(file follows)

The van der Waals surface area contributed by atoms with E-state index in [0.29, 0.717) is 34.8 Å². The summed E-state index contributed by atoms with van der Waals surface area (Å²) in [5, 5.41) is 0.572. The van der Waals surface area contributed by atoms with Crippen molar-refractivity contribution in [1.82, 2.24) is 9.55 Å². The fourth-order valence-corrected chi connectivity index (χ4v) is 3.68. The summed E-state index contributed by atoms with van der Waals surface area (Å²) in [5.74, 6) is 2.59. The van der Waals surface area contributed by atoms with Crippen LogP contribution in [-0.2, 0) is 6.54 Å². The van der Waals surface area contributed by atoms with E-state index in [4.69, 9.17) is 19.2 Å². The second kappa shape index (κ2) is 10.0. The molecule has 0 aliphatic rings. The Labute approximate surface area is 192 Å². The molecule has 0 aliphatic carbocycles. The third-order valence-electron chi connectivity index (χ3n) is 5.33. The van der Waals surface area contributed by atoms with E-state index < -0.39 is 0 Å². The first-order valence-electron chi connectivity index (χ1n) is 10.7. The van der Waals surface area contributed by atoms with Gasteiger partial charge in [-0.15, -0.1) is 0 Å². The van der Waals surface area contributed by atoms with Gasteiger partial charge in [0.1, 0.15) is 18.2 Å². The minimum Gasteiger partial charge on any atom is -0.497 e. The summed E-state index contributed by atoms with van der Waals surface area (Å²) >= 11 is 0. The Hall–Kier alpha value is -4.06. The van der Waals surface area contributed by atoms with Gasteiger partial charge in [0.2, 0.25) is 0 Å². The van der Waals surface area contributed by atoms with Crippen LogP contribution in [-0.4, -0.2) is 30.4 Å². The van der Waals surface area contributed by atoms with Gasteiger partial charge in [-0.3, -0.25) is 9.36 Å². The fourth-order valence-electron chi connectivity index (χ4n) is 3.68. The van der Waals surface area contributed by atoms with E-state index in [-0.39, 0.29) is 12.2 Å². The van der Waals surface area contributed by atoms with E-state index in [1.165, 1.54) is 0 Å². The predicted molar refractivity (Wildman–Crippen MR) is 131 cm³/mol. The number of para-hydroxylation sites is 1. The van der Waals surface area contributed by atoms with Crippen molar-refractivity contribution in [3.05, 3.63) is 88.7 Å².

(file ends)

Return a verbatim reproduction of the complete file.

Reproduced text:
The van der Waals surface area contributed by atoms with E-state index in [0.29, 0.717) is 34.8 Å². The summed E-state index contributed by atoms with van der Waals surface area (Å²) in [5, 5.41) is 0.572. The van der Waals surface area contributed by atoms with Crippen molar-refractivity contribution in [1.82, 2.24) is 9.55 Å². The fourth-order valence-corrected chi connectivity index (χ4v) is 3.68. The summed E-state index contributed by atoms with van der Waals surface area (Å²) in [5.74, 6) is 2.59. The van der Waals surface area contributed by atoms with Crippen LogP contribution in [-0.2, 0) is 6.54 Å². The van der Waals surface area contributed by atoms with E-state index in [4.69, 9.17) is 19.2 Å². The second kappa shape index (κ2) is 10.0. The molecule has 0 aliphatic rings. The Labute approximate surface area is 192 Å². The molecule has 0 aliphatic carbocycles. The third-order valence-electron chi connectivity index (χ3n) is 5.33. The van der Waals surface area contributed by atoms with E-state index < -0.39 is 0 Å². The first-order valence-electron chi connectivity index (χ1n) is 10.7. The van der Waals surface area contributed by atoms with Gasteiger partial charge in [-0.15, -0.1) is 0 Å². The van der Waals surface area contributed by atoms with Gasteiger partial charge in [0.1, 0.15) is 18.2 Å². The minimum Gasteiger partial charge on any atom is -0.497 e. The summed E-state index contributed by atoms with van der Waals surface area (Å²) >= 11 is 0. The Hall–Kier alpha value is -4.06. The van der Waals surface area contributed by atoms with Gasteiger partial charge in [0.2, 0.25) is 0 Å². The van der Waals surface area contributed by atoms with Crippen LogP contribution in [-0.4, -0.2) is 30.4 Å². The van der Waals surface area contributed by atoms with Gasteiger partial charge in [-0.3, -0.25) is 9.36 Å². The fourth-order valence-electron chi connectivity index (χ4n) is 3.68. The van der Waals surface area contributed by atoms with E-state index in [-0.39, 0.29) is 12.2 Å². The van der Waals surface area contributed by atoms with E-state index in [1.165, 1.54) is 0 Å². The predicted molar refractivity (Wildman–Crippen MR) is 131 cm³/mol. The number of para-hydroxylation sites is 1. The van der Waals surface area contributed by atoms with Crippen molar-refractivity contribution in [3.05, 3.63) is 88.7 Å².